Archives for category: Montana

The charter industry has set its sights on Montana. This is an odd decision, since the state has no big cities and is almost 90% white. The African American population is less than 1%. The biggest city is Billings, with about 110,000 residents; the second largest is Missoula, which has about 75,000 residents. Montana ranks above the national averages on NAEP.

Montana has two existing charter schools, but the industry wants to make it easier to grow.

Alex Sakariassan of the Montana Free Press reported:

The Montana Legislature once more took up the issue of school choice during a lengthy hearing on a bill that would open the door to public charter schools in Montana.

Speaking before the House Education Committee Wednesday, Rep. Ed Hill, R-Havre, informed fellow lawmakers that Montana is one of only five states in the nation that has not yet embraced charter schools, which are funded by taxpayers but operate independently of the public school system. Hill said he hopes to change that with House Bill 633. The measure would authorize the establishment of such schools in Montana, grant them autonomy over their finances, their curriculum and their staff, and create a new commission and approval framework to oversee those schools.

“This public charter school bill will provide an option for innovation outside our current traditional public school,” Hill said. 

Hill and other speakers noted that legislation similar to HB 633 has been introduced numerous times in the past, specifically during the 2011, 2013, 2015 and 2017 sessions. None of those efforts cleared the Legislature.

“Montanans like choice, and we’re told we have choice in everything we do except when it comes to publicly educating our kids. Somehow when it comes to public education, we’re told, ‘No, that square peg is going to fit in that round hole or we’re going to make it.’”


Throughout the more than two-hour discussion, supporters framed charter schools as giving Montana parents and students more choices in K-12 education

Public school supporters opposed the bill.

Opponents countered that HB 633 would stretch education funding in Montana and build a parallel and duplicative school system to the one currently overseen by the Board of Public Education. Amanda Curtis, president of the Montana Federation of Public Employees, said that would equate to “growing government.” The issue was also addressed in a legal review note compiled by the Legislative Services Division, which said HB 633 could raise constitutional questions related to the BPE’s authority over public schools. Curtis also highlighted concerns about how the bill would ensure adequate oversight of newly established charter schools...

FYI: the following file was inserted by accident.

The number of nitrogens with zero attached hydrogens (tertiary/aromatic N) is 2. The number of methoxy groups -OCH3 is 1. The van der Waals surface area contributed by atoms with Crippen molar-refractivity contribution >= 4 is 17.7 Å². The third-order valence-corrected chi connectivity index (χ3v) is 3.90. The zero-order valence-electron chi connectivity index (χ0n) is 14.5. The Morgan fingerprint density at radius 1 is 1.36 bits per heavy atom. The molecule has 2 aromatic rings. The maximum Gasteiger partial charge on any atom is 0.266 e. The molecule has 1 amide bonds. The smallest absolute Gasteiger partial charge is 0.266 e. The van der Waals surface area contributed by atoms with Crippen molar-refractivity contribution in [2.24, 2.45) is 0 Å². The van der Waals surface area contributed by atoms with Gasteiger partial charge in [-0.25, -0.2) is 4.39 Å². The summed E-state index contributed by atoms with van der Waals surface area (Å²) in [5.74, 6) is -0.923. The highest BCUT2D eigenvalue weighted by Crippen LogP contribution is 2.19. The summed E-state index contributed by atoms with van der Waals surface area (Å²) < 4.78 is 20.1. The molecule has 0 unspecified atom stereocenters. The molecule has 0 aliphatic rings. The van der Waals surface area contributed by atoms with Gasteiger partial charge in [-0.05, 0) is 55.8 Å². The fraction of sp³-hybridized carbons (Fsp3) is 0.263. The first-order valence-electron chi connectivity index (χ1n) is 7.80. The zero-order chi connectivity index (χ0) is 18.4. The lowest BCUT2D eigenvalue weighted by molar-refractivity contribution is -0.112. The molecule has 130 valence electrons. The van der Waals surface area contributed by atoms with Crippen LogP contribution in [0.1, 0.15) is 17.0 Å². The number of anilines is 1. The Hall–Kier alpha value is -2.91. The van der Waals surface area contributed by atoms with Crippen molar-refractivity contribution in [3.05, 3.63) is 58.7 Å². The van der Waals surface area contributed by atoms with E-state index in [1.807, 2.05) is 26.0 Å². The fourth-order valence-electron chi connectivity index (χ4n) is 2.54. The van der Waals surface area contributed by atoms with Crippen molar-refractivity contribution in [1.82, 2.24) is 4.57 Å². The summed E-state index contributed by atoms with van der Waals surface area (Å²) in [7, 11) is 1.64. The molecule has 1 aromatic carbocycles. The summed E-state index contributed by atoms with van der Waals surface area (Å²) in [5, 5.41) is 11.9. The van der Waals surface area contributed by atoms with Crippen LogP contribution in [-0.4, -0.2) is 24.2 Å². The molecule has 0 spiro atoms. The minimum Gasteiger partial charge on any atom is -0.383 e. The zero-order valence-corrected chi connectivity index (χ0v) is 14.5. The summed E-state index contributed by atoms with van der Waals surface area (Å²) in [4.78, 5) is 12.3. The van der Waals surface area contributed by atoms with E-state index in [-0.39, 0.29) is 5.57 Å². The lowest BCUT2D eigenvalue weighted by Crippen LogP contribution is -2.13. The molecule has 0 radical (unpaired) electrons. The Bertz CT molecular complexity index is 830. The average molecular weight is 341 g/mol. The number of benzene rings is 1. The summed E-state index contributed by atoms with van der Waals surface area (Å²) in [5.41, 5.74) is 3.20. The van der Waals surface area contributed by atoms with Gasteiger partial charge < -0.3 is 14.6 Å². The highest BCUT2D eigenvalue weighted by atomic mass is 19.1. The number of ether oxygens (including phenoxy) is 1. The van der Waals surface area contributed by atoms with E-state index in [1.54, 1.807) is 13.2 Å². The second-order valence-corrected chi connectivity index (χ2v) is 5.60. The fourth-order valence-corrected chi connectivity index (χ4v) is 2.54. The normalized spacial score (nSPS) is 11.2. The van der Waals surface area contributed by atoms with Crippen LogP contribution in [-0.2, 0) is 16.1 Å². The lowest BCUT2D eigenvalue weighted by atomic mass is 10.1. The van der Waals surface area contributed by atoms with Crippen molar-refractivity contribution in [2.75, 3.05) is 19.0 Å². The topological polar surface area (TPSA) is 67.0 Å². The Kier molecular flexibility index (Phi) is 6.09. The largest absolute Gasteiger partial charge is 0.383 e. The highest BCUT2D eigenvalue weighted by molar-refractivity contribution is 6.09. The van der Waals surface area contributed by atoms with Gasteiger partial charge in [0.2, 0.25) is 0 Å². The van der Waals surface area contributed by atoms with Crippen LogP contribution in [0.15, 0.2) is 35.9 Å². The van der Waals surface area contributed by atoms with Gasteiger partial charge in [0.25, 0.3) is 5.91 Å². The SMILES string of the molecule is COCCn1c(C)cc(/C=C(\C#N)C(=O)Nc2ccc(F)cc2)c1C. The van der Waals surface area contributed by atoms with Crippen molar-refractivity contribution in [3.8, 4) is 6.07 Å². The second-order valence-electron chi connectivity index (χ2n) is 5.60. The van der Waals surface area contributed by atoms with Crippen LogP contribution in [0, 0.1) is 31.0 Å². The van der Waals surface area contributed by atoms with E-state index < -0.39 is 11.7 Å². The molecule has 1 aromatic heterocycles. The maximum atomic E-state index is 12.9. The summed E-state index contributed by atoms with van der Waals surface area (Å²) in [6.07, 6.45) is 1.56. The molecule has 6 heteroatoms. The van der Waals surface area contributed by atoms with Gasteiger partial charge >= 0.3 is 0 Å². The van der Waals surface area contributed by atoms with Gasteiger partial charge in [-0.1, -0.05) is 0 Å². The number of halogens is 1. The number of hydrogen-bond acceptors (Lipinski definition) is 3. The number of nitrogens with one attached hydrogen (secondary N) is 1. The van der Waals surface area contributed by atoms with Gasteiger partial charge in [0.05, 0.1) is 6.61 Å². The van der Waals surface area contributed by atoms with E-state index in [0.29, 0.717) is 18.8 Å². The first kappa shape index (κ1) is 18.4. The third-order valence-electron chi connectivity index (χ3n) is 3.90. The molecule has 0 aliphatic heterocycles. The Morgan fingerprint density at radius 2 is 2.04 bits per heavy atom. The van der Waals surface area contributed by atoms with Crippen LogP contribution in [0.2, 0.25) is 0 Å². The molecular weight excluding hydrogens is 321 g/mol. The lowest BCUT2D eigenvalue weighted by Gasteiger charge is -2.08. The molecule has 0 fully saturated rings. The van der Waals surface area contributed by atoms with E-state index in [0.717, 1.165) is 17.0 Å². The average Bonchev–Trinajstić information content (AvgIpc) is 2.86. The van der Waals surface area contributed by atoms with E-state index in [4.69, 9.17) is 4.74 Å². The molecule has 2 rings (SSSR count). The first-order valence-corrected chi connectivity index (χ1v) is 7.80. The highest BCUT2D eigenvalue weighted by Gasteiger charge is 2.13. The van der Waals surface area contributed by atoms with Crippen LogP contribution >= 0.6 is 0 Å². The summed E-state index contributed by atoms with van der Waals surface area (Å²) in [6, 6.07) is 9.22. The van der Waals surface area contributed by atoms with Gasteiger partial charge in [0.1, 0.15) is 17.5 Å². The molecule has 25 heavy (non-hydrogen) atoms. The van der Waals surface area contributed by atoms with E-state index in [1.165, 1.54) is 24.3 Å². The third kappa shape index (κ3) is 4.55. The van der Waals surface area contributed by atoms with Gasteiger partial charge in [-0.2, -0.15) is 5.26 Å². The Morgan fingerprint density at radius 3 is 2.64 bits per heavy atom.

Curtis’ opposition was echoed by several other major public education associations, including the Montana School Boards Association and the School Administrators of Montana. BPE Executive Director McCall Flynn testified that charter schools established under HB 633 would be exempt from the licensing and accreditation standards required of public schools. Flynn added that an administrative rule adopted by the board in 2012 already allows for the formation of charter schools, citing the presence of the Bridger Charter Academy in Bozeman.

“This bill is unnecessary,” Flynn said. “The Board of Public Education already has a process in place to establish public charter schools.”

As the discussion turned to members of the committee, several lawmakers tried to gain a better grasp of the scope of HB 633’s impacts. MTSBA Executive Director Lance Melton fielded numerous questions about the financial implications a charter school system would carry. He noted that, as written, the bill would grant a separate basic entitlement to new charter schools, meaning those schools would draw money directly from Montana’s education budget. Depending on the number and size of such schools that crop up, Melton said, the added funding obligation to the state could run into the hundreds of millions of dollars.

Keila Szpaller wrote in the Daily Montanan about the legislative debate.

Its leading opponent is Rep. Wendy McKamey, a Republican legislator, who insisted that families have plenty of choices already.

Opponents…said the bill is riddled with shortcomings and saddles taxpayers with higher costs.

For example, it could add $321,000 in public cost for each new high school in the state, according to the Montana School Boards Association. At the same time, it would take away a requirement that schools teach students with special needs or pay employees prevailing wages, according to the Montana Federation of Public Employees. And it would remove minimum teacher licensing standards, according to the Montana Board of Public Education.

“It’s my understanding that we wouldn’t want anyone off the street coming into our homes to do plumbing,” said McCall Flynn, executive director of the Board of Public Education. “Nor should we expect someone without any kind of educator preparation to teach our children in our public schools, even if that is a public charter school…”

Several representatives from Montana’s education associations argued against the bill, but they weren’t the only opponents. Kim Mangold, with the Montana Farmers Union, said students who attend rural schools in Montana are a vulnerable population.